Berendsen B, Hendriks M, Meijer K, Plasqui G, Schaper N, Savelberg H. Which activity monitor to use? Validity, reproducibility and user friendliness of three activity monitors. BMC Public Health. 2014;14:749.
Dahlgren G, Carlsson D, Moorhead A, Hager-Ross C, McDonough SM. Test-retest reliability of step counts with the ActivPAL device in common daily activities. Gait Posture. 2010;32:386–90.
Grant PM, Ryan CG, Tigbe WW, Granat MH. The validation of a novel activity monitor in the measurement of posture and motion during everyday activities. Br J Sports Med. 2006;40:992–7.
Mobbs RJ, Phan K, Maharaj M, Rao PJ. Physical activity measured with accelerometer and self-rated disability in lumbar spine surgery: a prospective study. Glob Spine J. 2016;6:459–64.
Schulte TL, Schubert T, Winter C, Brandes M, Hackenburg L, Wassmann H, Liem D, Rosenbaum D, Bullmann V. Step activity monitoring in lumbar stenosis patients undergoing decompressive surgery. Eur Spine J. 2010;19:1855–64.
Vittinghoff E, McCulloch CE. Relaxing the rule of ten events per variable in logistic and cox regression. Am J Epidemiol. 2007;165:710–8.
Davidson M, Keating JL. A comparison of five low back disability questionnaires: reliability and responsiveness. Phys Ther. 2002;82:8–24.
Ware JE, Kosinski MA, Bjorner JB, Turner-Bowker DM, Gandeck B, Maruish ME. User’s manual for the SF-36 Health Survey (Version 2). 2nd ed. 2007.
Ware JE, Sherbourne CD. The MOS 36-ltem Short-Form Health Survey (SF-36): I. Conceptual framework and item selection. Med Care. 1992;30:473–83.
Jensen MP, Turner JA, Romano JM. What is the maximum number of levels needed in pain intensity measurement? Pain. 1994;58:387–92.
Chapman JR, Norvell DC, Hermsmeyer JT, Bransford RJ, DeVine J, McGirt MJ, Lee MJ. Evaluating common outcomes for measuring treatment success for chronic low back pain. Spine. 2011;36:S54–68.
Rihn JA, Hilibrand AS, Radcliff K, Kurd M, Lurie J, Blood E, Albert TJ, Weinstein JN. Duration of symptoms resulting from lumbar disc herniation: effect on treatment outcomes: analysis of the Spine Patient Outcomes Research Trial (SPORT). J Bone Joint Surg Am. 2011;93:1906–14.
Kroenke K, Spitzer RL, Williams JBW. The PHQ-9. J Gen Intern Med. 2001;16:606–13.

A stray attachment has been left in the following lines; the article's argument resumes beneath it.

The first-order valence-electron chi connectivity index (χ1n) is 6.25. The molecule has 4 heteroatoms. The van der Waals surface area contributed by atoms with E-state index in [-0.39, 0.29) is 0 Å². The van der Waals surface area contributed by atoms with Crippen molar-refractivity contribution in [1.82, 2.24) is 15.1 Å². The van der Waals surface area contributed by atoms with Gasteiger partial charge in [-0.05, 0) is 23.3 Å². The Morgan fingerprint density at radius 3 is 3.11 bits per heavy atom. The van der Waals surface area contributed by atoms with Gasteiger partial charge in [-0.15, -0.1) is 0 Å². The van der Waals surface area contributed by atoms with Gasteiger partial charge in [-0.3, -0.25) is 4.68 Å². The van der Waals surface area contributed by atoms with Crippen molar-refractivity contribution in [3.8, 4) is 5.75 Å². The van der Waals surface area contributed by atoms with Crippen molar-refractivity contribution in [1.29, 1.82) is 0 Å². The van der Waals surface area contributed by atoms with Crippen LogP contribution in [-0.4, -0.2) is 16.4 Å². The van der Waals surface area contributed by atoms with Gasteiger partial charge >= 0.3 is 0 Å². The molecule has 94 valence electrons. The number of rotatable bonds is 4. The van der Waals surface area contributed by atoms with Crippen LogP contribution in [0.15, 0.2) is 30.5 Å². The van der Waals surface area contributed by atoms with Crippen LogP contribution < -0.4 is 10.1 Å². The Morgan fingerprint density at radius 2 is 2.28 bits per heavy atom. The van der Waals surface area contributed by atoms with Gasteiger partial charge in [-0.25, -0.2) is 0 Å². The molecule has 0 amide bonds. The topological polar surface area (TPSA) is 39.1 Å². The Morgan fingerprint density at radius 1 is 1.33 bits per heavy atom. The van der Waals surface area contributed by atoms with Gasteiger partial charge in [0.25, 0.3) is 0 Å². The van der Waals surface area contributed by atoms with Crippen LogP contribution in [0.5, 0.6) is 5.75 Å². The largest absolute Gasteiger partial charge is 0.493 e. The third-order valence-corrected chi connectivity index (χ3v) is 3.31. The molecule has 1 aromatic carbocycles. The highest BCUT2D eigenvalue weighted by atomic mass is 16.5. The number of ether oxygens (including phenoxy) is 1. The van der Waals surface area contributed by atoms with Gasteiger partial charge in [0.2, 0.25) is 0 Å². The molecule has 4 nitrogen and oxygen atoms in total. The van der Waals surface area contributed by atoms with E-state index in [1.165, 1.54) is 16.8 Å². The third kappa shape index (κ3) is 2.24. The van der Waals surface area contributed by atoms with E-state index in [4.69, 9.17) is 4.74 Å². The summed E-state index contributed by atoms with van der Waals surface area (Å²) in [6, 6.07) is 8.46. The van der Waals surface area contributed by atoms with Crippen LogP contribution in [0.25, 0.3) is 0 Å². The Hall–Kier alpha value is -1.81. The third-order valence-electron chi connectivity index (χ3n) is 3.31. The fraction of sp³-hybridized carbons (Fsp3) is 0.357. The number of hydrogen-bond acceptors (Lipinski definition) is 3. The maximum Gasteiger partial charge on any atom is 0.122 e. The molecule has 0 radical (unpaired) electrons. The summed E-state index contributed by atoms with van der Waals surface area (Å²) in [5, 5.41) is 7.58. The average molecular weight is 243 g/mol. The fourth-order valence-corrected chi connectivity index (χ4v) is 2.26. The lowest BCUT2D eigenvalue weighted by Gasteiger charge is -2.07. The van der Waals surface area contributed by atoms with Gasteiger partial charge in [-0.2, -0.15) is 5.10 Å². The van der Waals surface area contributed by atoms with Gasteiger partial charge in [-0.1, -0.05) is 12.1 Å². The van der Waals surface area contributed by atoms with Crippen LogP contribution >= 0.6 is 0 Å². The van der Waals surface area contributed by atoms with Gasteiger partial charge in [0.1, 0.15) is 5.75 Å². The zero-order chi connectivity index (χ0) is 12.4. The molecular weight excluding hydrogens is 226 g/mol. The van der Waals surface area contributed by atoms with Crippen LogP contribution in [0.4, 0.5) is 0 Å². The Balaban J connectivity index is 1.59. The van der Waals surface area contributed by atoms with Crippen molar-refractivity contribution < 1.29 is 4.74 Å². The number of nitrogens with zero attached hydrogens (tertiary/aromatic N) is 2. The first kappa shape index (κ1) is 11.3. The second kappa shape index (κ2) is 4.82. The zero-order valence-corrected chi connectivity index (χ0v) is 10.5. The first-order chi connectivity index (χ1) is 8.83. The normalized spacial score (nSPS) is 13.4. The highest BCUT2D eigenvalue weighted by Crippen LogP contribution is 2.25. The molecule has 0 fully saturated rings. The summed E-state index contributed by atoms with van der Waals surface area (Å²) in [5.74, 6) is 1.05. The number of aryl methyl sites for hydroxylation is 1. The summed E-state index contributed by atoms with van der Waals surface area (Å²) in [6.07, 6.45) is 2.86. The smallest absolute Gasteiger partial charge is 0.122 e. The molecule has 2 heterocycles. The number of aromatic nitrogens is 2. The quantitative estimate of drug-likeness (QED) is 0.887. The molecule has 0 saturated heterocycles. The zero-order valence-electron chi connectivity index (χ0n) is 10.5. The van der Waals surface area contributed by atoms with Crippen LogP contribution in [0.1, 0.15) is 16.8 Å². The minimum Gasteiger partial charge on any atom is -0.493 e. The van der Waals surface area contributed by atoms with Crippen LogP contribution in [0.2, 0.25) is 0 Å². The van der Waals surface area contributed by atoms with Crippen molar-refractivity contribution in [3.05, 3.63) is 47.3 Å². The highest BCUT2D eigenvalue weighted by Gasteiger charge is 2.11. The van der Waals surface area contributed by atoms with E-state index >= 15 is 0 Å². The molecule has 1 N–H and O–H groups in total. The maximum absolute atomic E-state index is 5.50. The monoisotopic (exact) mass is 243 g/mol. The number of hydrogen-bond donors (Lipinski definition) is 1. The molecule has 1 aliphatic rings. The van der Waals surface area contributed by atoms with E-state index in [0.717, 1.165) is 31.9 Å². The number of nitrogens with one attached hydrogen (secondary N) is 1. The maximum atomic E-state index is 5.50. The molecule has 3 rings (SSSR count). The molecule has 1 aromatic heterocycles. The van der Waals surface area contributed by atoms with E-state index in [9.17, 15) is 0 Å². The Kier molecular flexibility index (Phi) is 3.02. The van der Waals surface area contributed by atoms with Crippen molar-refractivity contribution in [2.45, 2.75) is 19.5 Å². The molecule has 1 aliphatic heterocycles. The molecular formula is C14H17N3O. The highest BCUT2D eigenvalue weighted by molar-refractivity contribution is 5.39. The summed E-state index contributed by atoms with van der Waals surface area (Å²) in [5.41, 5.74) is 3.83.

Choi Y, Mayer TG, Williams MJ, Gatchel RJ. What is the best screening test for depression in chronic spinal pain patients? Spine J. 2014;14:1175–82.
Spitzer RL, Kroenke K, Williams JB, Lowe B. A brief measure for assessing generalized anxiety disorder: the GAD-7. Arch Intern Med. 2006;166:1092–7.
Craig CL, Marshall AL, Sjostrom M, Bauman AE, Booth ML, Ainsworth BE, Pratt M, Ekelund U, Yngve A, Sallis JF, Oja P. International physical activity questionnaire: 12-country reliability and validity. Med Sci Sports Exerc. 2003;35:1381–95.
Helmerhorst HJ, Brage S, Warren J, Besson H, Ekelund U. A systematic review of reliability and objective criterion-related validity of physical activity questionnaires. Int J Behav Nutr Phys Act. 2012;9:103.
Ostelo RWJG, Deyo RA, Stratford P, Waddell G, Croft P, Von Korff M, Bouter LM, de Vet HC. Interpreting change scores for pain and functional status in low back pain: towards international consensus regarding minimal important change. Spine. 2008;33:90–4.
Glassman SD, Copay AG, Berven SH, Polly DW, Subach BR, Carreon LY. Defining substantial clinical benefit following lumbar spine arthrodesis. J Bone Joint Surg Am. 2008;90:1839–47.
Katz M. Multivariable analysis a practical guide for clinicians and public health researchers. 3rd ed. Cambridge: Cambridge University Press; 2011.
Funding was received from the Pegaesus Neurosurgery Fund. The Pegaesus Neurosurgery Fund is an independent fund, with no influence on the design of the study, the collection, analysis and interpretation of data, or the preparation of the manuscript.
Availability of data and materials
All listed authors (SG, JM, MD) have made substantial contributions to the study design, and the drafting and revision of the manuscript. All authors have given final approval for publication.
The authors declare that they have no competing interests.
Consent for publication
Ethics approval and consent to participate
Ethics approval has been obtained from the St Vincent’s Hospital (Melbourne) Human Research Ethics Committee (LRR 098/15) and the La Trobe University Ethics Committee. Written consent will be obtained from all participants.
About this article
Cite this article
Gilmore, S., McClelland, J.A. & Davidson, M. Does walking after lumbar spinal surgery predict recovery of function at six months? Protocol for a prospective cohort study. BMC Musculoskelet Disord 17, 472 (2016) doi:10.1186/s12891-016-1296-0
- Physical activity
- Lumbar fusion